5 ways you can “achieve” good sleep

Jan 23, 2017

By Rebecca Aptekar, PsyD


“The key to successful sleep is to learn how to turn our competitive tendencies off for the night.”

Engineers and other high tech employees know that working for a start-up means long hours and lost sleep. It’s unfortunate that sleep continues to get a bad rap as wasted time, even though good sleep is known to yield better work performance. But when high achievers do decide to attain sleep, oftentimes, their perfectionist tendencies sabotage their rest. That’s because sleep doesn’t function like other items that we can check off of our to-do lists.

Since we all know that good sleep is essential to good health, it’s important to learn how to sleep well. With so many obstacles to getting a good night’s sleep, what can an entrepreneur – or anyone – do to assure the achievement of enough rest for good functioning during the rest of the day?

Five steps to getting a good night’s sleep:

  1. Establish regular sleep and wake times, and sleep only when tired.  
    A set schedule is the single most reliable key to good sleep hygiene. It is ideal to go to bed at the same time every night and to wake via the same alarm every morning. No matter what, though, go to bed only when you’re tired. If you’ve laid in bed for 20 minutes and still aren’t asleep, get up, go somewhere else, and do something else until you’re tired enough to fall asleep. Did you do something stimulating just before bed, like exercising? That’s probably why you can’t sleep! So do things differently next time and wind down before bed.
  2. Protect your bed space from anything other than nighttime sleep and sex.
    Avoid eating or watching TV in bed, and never take your laptop, cell phone, or iPad to bed with you. You need rest from work, not to bring it to rest with you! Also, don’t use the bed as a place to resolve conflict with a partner or as a place to lie down while you try to solve a competitive business problem in your head. Anything that stimulates you while in bed is an enemy of your sleep.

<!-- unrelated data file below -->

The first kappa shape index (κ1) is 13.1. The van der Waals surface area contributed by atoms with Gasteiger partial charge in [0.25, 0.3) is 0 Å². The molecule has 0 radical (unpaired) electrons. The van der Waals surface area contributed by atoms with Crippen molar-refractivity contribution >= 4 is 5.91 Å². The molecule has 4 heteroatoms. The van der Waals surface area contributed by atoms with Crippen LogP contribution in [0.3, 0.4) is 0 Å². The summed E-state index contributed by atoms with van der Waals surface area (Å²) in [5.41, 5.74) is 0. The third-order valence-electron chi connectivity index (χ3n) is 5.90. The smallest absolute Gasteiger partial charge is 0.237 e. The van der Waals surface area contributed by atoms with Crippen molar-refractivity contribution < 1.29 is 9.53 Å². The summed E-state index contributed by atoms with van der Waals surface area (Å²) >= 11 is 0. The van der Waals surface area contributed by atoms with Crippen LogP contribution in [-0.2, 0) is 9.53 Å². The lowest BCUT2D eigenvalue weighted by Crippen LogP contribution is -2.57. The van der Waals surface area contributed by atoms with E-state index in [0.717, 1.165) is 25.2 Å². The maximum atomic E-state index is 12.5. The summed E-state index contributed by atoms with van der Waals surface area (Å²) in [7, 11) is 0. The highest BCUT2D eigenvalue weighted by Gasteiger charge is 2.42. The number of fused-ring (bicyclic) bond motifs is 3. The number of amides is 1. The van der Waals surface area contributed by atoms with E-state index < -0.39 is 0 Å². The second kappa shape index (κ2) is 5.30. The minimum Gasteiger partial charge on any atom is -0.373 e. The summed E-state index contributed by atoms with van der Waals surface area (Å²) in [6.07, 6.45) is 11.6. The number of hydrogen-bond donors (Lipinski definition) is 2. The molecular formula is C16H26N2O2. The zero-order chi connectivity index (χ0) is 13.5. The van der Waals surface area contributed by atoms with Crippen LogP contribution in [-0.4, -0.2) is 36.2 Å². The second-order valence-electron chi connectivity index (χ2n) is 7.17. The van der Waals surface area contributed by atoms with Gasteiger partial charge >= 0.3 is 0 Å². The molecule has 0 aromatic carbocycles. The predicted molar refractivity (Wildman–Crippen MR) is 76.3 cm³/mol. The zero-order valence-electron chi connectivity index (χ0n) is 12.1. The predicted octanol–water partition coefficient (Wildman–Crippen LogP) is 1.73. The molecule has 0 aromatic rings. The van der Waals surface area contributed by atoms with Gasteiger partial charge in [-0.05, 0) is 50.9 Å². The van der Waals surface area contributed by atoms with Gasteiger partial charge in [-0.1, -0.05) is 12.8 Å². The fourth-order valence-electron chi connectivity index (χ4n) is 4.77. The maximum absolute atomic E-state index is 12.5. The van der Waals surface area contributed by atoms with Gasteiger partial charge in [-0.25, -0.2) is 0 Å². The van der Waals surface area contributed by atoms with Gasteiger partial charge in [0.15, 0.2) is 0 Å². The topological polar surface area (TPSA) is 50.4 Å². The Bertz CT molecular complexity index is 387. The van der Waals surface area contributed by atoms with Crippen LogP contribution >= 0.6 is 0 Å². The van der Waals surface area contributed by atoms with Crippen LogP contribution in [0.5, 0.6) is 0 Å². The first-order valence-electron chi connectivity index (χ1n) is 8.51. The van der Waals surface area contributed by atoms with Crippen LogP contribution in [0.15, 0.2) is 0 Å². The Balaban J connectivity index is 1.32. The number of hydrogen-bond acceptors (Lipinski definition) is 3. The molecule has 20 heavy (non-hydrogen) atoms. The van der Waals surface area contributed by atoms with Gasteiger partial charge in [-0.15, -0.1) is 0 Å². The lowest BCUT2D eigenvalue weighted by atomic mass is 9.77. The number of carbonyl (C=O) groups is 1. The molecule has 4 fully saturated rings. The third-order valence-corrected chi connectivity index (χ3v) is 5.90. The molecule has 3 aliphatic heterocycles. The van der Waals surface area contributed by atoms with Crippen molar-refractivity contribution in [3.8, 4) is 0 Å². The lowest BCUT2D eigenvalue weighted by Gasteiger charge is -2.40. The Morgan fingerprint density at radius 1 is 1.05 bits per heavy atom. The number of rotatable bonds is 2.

3. Don’t nap.  
    Napping will rob you of the exhaustion you may need in order to get a good night’s sleep.
  4. Stop struggling.  
    The more you struggle with sleep, the harder it is to get sleep. Clock-watching and worry that you’re not going to get enough sleep activates your brain’s arousal system such that your mind is too awake for your body to sleep. Challenge that mindset. Don’t watch the clock. Tell yourself that you’ve earned your rest. Having a positive attitude about sleep facilitates it.
  5. Use relaxation techniques if you continue to struggle with sleep.
    Some ideas include muscle relaxation exercises in which you tense then relax muscles all over your body. You also can use visualization of being at a place that calms you, like on a beach. Routines like warm baths before bed and drinking warm milk also can help. Alcohol may help you fall asleep and relax, but it can interfere with the quality of your sleep and often causes you to wake up throughout the night. Definitely limit your intake of caffeine close to bedtime.

Silicon Valley may have a sleep problem, but that doesn’t mean you have to have one. If sleep remains an issue for you, therapists at Lyra who specialize in Cognitive Behavioral Therapy for Insomnia can help you to adjust your body and mind to where it can get better rest.


Lyra can connect you to a therapist to analyze your sleep patterns and develop a customized plan to improve your sleep. If Lyra is offered by your employer, you can get started today. Sign up now.

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DISCLAIMER: The  content of this blog is not intended to be a substitute for professional medical advice, diagnosis, or treatment.

Rebecca Aptekar, PsyD, is a clinical psychologist who specializes in using acceptance and commitment therapy (ACT) and other evidence based therapies. At Lyra, she manages clinical programs, develops content for workshops, and conducts therapy for high-tech employees.